Coping with Data Bottleneck
The continuing improvement of the sensitivity of extraction and amplification techniques has led to an increased amount of information available, owing to the increased likelihood of recovering DNA profiles from degraded and/or extremely small samples.
One of the few drawbacks of high throughput—if it can be called a drawback—is the mountain of data that it generates. “Greater automation is a big trend in the field,” said Mike Cariola, svp, forensic operations at The Bode Technology Group.
“We’ve noticed that, as we’ve developed automation to process samples in the lab, the bottleneck has shifted to data analysis—and that has become the new bottleneck of casework.”
Bode provides high-throughput DNA testing services, casework analysis, missing person identification, private and CODIS databanking of convicted offenders or arrestees, as well as paternity and nonforensic identification. “We do collections from crime scenes, handling about 6,000 cases a year, and about 100–200 thousand convicted offenders samples,” said Cariola.
“There are six million files in the U.S. database, and states are gradually taking on more of the processing. Although there is an increase in the number of players in this field, overall our numbers have generally increased, due in part to an increase in the number of backlog cases we take on, and also in part because of the global reach our company has.”
Cariola’s talk focused on the development of a forensic DNA case-management system to address these bottlenecks, as well as the increase in cold hits. He noted that the demands of the field test automation processes.
“We deal with very individual samples of varying sizes and quality,” he explained. “Degraded and challenged samples are a problem to a laboratory information management system (LIMS). You put in 2,000 database samples, you have one application. Two thousand forensic casework samples all need different amplifications, are of varying quality, and have individual requirements. None of the LIMS providers out there meet this need, so we made our own.”
Bode developed Bode-SIMS, which assists in standardizing processes, to integrate with robots for the automation of processing, sample analysis, and management of samples. This product, customized to meet the varied needs of law-enforcement crime laboratories, leads to enhanced quality control and efficiency of forensic DNA sample processing.
“This is the template most organizations are working from—building better analysis capability into software,” said Cariola. “A number of talks at the conference were on the software side, and one of the big trends we see emerging in casework is automating the process to interpret mixtures. And when you have complications in the sample, it’s a challenge for analysts to interpret that mixture.”
Building a Better Algorithm
Advances in automated mixture interpretation has been a key area of focus in the field by dint of necessity. Since higher throughput has generated more data, the pressure is on the human analyst to interpret the data as quickly as possible—hence the bottleneck. Martin Bill, scientific manager of Forensic Science Service, and his team are looking to alleviate that problem with new algorithms and software technologies that enable automated processing of this information.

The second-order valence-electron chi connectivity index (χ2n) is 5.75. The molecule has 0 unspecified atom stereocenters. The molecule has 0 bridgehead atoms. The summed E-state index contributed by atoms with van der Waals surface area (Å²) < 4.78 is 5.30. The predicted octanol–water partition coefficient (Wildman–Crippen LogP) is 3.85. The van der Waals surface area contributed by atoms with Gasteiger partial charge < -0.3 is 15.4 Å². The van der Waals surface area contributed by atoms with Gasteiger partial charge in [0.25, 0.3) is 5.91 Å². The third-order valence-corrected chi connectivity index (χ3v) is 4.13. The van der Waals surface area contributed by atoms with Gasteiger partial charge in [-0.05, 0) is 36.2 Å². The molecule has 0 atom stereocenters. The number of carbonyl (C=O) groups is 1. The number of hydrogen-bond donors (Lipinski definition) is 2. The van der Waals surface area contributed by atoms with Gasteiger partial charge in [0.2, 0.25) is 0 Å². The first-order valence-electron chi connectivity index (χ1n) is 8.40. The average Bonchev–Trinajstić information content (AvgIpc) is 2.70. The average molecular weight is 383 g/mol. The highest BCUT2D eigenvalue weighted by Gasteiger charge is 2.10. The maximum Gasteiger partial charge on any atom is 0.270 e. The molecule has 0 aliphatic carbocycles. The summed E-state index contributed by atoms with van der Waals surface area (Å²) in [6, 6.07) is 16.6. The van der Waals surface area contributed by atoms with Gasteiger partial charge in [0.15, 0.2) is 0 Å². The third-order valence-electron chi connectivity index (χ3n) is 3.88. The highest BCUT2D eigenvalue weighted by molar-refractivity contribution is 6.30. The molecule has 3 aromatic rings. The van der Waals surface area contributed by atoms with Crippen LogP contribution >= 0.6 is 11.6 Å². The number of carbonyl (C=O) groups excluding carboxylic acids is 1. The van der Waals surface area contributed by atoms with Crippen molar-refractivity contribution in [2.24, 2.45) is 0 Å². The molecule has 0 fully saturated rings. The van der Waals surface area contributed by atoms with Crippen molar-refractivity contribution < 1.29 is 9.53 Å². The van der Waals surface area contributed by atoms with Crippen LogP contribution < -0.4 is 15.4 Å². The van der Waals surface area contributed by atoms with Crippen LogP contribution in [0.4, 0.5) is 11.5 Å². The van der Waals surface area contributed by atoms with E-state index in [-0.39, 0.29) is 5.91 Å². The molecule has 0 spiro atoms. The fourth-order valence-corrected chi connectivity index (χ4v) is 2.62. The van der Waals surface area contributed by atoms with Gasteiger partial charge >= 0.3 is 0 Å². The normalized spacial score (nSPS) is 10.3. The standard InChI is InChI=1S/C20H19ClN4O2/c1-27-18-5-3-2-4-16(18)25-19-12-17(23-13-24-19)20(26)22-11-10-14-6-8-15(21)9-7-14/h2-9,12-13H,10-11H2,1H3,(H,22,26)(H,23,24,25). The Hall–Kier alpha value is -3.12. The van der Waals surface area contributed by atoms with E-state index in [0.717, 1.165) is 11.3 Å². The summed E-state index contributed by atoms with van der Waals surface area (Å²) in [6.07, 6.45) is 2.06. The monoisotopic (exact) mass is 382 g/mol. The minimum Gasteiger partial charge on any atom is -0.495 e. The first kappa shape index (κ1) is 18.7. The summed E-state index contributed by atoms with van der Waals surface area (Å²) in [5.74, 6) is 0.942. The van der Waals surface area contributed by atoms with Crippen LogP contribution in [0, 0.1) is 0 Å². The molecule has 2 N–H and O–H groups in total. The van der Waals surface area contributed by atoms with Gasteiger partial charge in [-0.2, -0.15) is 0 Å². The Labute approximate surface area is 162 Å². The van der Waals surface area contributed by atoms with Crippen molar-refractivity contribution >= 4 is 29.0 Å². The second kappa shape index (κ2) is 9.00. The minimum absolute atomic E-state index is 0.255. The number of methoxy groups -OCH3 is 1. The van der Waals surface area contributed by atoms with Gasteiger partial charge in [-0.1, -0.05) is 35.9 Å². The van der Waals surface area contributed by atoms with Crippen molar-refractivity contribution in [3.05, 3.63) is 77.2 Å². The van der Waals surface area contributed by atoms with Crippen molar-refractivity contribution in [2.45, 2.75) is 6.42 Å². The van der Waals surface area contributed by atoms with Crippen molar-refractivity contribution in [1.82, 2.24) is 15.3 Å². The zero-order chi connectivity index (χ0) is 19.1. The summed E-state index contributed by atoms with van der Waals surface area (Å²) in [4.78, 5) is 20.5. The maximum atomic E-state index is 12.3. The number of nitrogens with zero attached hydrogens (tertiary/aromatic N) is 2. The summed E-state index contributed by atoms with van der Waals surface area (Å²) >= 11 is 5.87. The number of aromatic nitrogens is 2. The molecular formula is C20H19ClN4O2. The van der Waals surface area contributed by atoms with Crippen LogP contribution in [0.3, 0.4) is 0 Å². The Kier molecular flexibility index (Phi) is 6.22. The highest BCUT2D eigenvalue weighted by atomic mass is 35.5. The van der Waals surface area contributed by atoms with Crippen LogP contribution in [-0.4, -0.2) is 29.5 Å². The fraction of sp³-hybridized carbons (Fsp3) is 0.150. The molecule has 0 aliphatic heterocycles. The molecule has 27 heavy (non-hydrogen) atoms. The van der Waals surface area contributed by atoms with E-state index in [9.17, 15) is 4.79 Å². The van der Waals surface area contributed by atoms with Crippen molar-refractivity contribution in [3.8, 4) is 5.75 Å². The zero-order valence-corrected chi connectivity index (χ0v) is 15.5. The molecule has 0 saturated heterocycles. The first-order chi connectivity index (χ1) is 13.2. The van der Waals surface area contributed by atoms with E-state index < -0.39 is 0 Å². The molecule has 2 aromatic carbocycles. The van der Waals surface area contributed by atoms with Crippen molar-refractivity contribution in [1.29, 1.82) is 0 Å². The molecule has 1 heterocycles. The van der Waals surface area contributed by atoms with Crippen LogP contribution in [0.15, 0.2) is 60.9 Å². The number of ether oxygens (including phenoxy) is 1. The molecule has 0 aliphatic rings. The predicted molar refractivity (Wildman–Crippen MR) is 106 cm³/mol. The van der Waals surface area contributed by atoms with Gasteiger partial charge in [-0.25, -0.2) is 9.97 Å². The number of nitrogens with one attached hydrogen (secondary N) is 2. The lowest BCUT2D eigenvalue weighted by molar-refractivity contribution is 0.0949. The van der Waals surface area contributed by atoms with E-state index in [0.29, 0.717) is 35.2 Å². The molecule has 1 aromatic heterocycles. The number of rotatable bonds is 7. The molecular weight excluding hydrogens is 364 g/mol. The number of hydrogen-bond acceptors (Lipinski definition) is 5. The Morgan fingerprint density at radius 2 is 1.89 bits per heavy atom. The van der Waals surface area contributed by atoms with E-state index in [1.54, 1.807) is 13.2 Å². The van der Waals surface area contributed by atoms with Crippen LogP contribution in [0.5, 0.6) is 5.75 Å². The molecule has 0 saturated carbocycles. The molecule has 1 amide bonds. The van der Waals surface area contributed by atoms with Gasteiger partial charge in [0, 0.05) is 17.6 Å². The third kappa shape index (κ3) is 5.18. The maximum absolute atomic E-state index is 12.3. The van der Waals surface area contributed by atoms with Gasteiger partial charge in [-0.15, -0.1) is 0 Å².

“The current search/interpretation approach requires DNA analysts to make decisions based on the presence or lack of certain alleles within a given profile,” said Bill. “DNA is visualized as a signal, and the role of the scientist is to translate that signal into a simple set of numbers that defines the DNA profile. The unnecessary use of binary decisions during the analysis of DNA profiles is not only wasteful, but susceptible to errors.”
The challenges are not insubstantial. The binary approach requires the scientist to make an absolute decision on something that is not absolute. Bill’s group has developed a continuous DNA-interpretation model that enables automated interpretation of complex DNA profiles, thus avoiding the need to make decisions in the early stages of the search and interpretation processes.
“It allows for improved precision and accuracy of databases for these particular profiles and permits a meaningful assignment of the evidential value of complex DNA evidence,” said Bill.
The algorithm uses the probabilities to drive the databasing and evidential interpretation—and this further standardizes DNA interpretation. It can also be used to improve precision and accuracy of database searching, increase the percentage of data suitable for databasing, and improve court assessment.
Bill presented some case studies of this algorithm in action. “The technology has come a long way—the degree to which we can get a signal from a very small or degraded sample has increased tremendously,” he reported. “However, we’re at the point where we need to improve the ability to interpret those signals, and we’re in a really good position to create those solutions. There is still more we can do to improve interpretation, and our group is working on an advanced theory for reading low level and compromised data. Our current portfolio is excellent, but this is not the endpoint. We are still looking for ways to do it better, faster, and cheaper.”